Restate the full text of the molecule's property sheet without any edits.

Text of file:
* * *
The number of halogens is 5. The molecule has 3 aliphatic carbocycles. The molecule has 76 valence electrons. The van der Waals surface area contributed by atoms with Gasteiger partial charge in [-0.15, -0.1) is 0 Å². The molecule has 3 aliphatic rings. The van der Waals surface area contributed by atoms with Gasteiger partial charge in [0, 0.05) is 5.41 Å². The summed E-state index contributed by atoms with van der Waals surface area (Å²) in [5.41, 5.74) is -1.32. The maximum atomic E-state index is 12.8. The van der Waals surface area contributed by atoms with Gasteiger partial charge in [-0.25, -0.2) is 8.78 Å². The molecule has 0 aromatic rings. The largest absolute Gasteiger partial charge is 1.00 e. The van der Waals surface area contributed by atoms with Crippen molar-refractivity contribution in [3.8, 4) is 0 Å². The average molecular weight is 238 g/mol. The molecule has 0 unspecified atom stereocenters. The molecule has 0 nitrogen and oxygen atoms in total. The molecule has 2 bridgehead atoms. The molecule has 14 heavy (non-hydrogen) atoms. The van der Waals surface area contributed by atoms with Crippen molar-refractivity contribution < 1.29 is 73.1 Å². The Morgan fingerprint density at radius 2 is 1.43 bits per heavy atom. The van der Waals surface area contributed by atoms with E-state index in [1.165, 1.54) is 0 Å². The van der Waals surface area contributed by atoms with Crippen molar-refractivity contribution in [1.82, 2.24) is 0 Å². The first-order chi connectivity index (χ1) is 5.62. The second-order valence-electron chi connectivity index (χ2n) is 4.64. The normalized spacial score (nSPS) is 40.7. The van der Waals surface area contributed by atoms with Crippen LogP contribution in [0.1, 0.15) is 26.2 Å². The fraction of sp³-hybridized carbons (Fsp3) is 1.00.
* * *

The number of halogens is 5. The molecule has 3 aliphatic carbocycles. The molecule has 76 valence electrons. The van der Waals surface area contributed by atoms with Gasteiger partial charge in [-0.15, -0.1) is 0 Å². The molecule has 3 aliphatic rings. The van der Waals surface area contributed by atoms with Gasteiger partial charge in [0, 0.05) is 5.41 Å². The summed E-state index contributed by atoms with van der Waals surface area (Å²) in [5.41, 5.74) is -1.32. The maximum atomic E-state index is 12.8. The van der Waals surface area contributed by atoms with Gasteiger partial charge in [-0.25, -0.2) is 8.78 Å². The molecule has 0 aromatic rings. The largest absolute Gasteiger partial charge is 1.00 e. The van der Waals surface area contributed by atoms with Crippen molar-refractivity contribution in [3.8, 4) is 0 Å². The average molecular weight is 238 g/mol. The molecule has 0 unspecified atom stereocenters. The molecule has 0 nitrogen and oxygen atoms in total. The molecule has 2 bridgehead atoms. The molecule has 14 heavy (non-hydrogen) atoms. The van der Waals surface area contributed by atoms with Crippen molar-refractivity contribution < 1.29 is 73.1 Å². The Morgan fingerprint density at radius 2 is 1.43 bits per heavy atom. The van der Waals surface area contributed by atoms with E-state index in [1.165, 1.54) is 0 Å². The van der Waals surface area contributed by atoms with Crippen molar-refractivity contribution in [1.82, 2.24) is 0 Å². The first-order chi connectivity index (χ1) is 5.62. The second-order valence-electron chi connectivity index (χ2n) is 4.64. The normalized spacial score (nSPS) is 40.7. The van der Waals surface area contributed by atoms with Crippen LogP contribution in [0.1, 0.15) is 26.2 Å². The fraction of sp³-hybridized carbons (Fsp3) is 1.00.